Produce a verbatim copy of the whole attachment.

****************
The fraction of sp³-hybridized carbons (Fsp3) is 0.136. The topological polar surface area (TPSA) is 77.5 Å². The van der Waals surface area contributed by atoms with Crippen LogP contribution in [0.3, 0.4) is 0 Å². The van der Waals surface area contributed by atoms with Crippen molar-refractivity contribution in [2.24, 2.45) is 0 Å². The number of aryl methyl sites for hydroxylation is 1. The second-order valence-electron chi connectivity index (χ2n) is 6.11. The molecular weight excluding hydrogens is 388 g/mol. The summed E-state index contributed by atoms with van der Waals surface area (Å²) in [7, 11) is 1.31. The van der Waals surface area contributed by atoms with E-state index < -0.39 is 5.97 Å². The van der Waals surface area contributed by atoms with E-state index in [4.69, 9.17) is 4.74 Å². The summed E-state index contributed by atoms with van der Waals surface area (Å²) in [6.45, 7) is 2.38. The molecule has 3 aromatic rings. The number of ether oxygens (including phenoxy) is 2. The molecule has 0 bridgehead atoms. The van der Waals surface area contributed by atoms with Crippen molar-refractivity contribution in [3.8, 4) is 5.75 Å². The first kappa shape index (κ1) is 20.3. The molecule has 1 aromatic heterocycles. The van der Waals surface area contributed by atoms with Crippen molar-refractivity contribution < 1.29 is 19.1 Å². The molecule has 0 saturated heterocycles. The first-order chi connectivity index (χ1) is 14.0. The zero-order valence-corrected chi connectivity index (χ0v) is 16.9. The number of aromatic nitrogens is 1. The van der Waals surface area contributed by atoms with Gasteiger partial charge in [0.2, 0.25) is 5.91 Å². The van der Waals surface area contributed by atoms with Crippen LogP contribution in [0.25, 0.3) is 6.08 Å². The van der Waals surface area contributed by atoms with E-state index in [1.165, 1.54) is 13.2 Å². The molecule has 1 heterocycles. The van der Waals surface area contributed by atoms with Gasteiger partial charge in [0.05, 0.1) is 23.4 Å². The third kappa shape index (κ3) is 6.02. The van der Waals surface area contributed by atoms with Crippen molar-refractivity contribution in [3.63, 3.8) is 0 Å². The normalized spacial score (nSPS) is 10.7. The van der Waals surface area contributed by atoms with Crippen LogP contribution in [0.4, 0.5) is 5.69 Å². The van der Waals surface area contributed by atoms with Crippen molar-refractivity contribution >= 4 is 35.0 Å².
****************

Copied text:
The fraction of sp³-hybridized carbons (Fsp3) is 0.136. The topological polar surface area (TPSA) is 77.5 Å². The van der Waals surface area contributed by atoms with Crippen LogP contribution in [0.3, 0.4) is 0 Å². The van der Waals surface area contributed by atoms with Crippen molar-refractivity contribution in [2.24, 2.45) is 0 Å². The number of aryl methyl sites for hydroxylation is 1. The second-order valence-electron chi connectivity index (χ2n) is 6.11. The molecular weight excluding hydrogens is 388 g/mol. The summed E-state index contributed by atoms with van der Waals surface area (Å²) in [7, 11) is 1.31. The van der Waals surface area contributed by atoms with E-state index < -0.39 is 5.97 Å². The van der Waals surface area contributed by atoms with E-state index in [4.69, 9.17) is 4.74 Å². The summed E-state index contributed by atoms with van der Waals surface area (Å²) in [6.45, 7) is 2.38. The molecule has 3 aromatic rings. The number of ether oxygens (including phenoxy) is 2. The molecule has 0 bridgehead atoms. The van der Waals surface area contributed by atoms with Crippen molar-refractivity contribution in [3.8, 4) is 5.75 Å². The first kappa shape index (κ1) is 20.3. The molecule has 1 aromatic heterocycles. The van der Waals surface area contributed by atoms with Crippen molar-refractivity contribution < 1.29 is 19.1 Å². The molecule has 0 saturated heterocycles. The first-order chi connectivity index (χ1) is 14.0. The zero-order valence-corrected chi connectivity index (χ0v) is 16.9. The number of aromatic nitrogens is 1. The van der Waals surface area contributed by atoms with Gasteiger partial charge in [0.2, 0.25) is 5.91 Å². The van der Waals surface area contributed by atoms with Crippen LogP contribution in [0.25, 0.3) is 6.08 Å². The van der Waals surface area contributed by atoms with E-state index in [1.165, 1.54) is 13.2 Å². The molecule has 1 heterocycles. The van der Waals surface area contributed by atoms with Gasteiger partial charge in [0.05, 0.1) is 23.4 Å². The third kappa shape index (κ3) is 6.02. The van der Waals surface area contributed by atoms with Crippen molar-refractivity contribution in [3.63, 3.8) is 0 Å². The normalized spacial score (nSPS) is 10.7. The van der Waals surface area contributed by atoms with Crippen LogP contribution in [0.4, 0.5) is 5.69 Å². The van der Waals surface area contributed by atoms with Crippen molar-refractivity contribution >= 4 is 35.0 Å².